Vacation Guide to the Solar System
What a fun book the Intergalactic Travel Bureau has brought us! Known more for popup events at festivals to connect people with science in new ways, this time they've taken the real science they share and extrapolated it into how people might actually vacation on other worlds in the near future. Vacation Guide to the Solar System is as thorough as any real-life travel guide, to the point where it could easily be updated every ten years to show the latest advances in our knowledge, until it actually is a real travel guide.
Very close to up-to-the-moment knowledge combines with wry wit and charming imagery to give us a tour of every planet and several non-planet stops from Mercury out to the Kuiper Belt where Pluto and the other dwarf planets like it exist. They show us the terrain, the places of historical significance, natural wonders of each planet, and tell us about any number of interesting things a person could do on each world, from exploring craters to skydiving through gas giants to crossing planet-sized glaciers. They even give warnings about the dangers of each place.
Each planet gets its own chapter and so feels like it's given enough attention to make its case. Each chapter starts with a retro-style travel poster and an at-a-glance rundown of things like the planet's mass, how heavy you'd be on it, what sort of air and weather it has, and how long it takes to get there—and to send a text message home when you do. It makes the pictures we all know of the planets seem more real, and maybe even reachable in a reasonable nearness to now.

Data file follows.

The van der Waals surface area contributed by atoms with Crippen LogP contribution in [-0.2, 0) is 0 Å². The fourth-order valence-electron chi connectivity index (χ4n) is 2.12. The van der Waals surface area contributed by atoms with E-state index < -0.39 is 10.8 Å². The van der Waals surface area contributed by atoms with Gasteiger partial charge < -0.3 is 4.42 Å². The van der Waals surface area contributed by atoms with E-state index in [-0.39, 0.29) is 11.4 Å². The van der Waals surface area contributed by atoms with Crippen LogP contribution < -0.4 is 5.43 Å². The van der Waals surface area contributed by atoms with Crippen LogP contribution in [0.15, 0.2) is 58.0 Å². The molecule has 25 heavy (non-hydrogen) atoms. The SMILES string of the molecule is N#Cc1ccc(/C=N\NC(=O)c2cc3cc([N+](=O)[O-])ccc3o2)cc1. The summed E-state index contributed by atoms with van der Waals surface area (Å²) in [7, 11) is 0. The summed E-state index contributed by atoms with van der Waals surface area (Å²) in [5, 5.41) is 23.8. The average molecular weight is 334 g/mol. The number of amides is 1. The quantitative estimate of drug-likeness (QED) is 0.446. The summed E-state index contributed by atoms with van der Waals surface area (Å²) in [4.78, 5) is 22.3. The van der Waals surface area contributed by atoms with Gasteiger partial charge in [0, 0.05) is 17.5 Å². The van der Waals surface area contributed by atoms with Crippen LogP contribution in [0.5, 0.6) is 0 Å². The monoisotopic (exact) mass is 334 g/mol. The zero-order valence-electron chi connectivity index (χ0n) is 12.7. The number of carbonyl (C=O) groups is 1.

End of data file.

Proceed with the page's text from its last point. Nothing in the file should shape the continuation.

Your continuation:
Vacation Guide walks the line between actual provable knowledge and whimsical scifi extrapolation very well, and really highlights how different each world in our own little solar system is, not just the planets, but also the more interesting moons, dwarf planets, the rings of Saturn, the Asteroid Belt, and other such stops along the way. The cleverest part is that all of it is through the point of view of people looking for novel vacations, so it naturally takes impersonal facts and makes them very human. Makes them vital and visceral and much more real than text book details. It's an inspiring book because of that.
At the end, the authors even go so far as to talk about how to effectively and most easily return to Earth after these long and life-changing trips—the ones to the outer solar system can take decades—and gives our home planet a little of the same outsiders’ point of view as hypothetical travelers return with fresh eyes.
If this isn't how recreational space travel turns out in the real world, I hope it's actually even better, because otherwise it'll be very disappointing after reading this!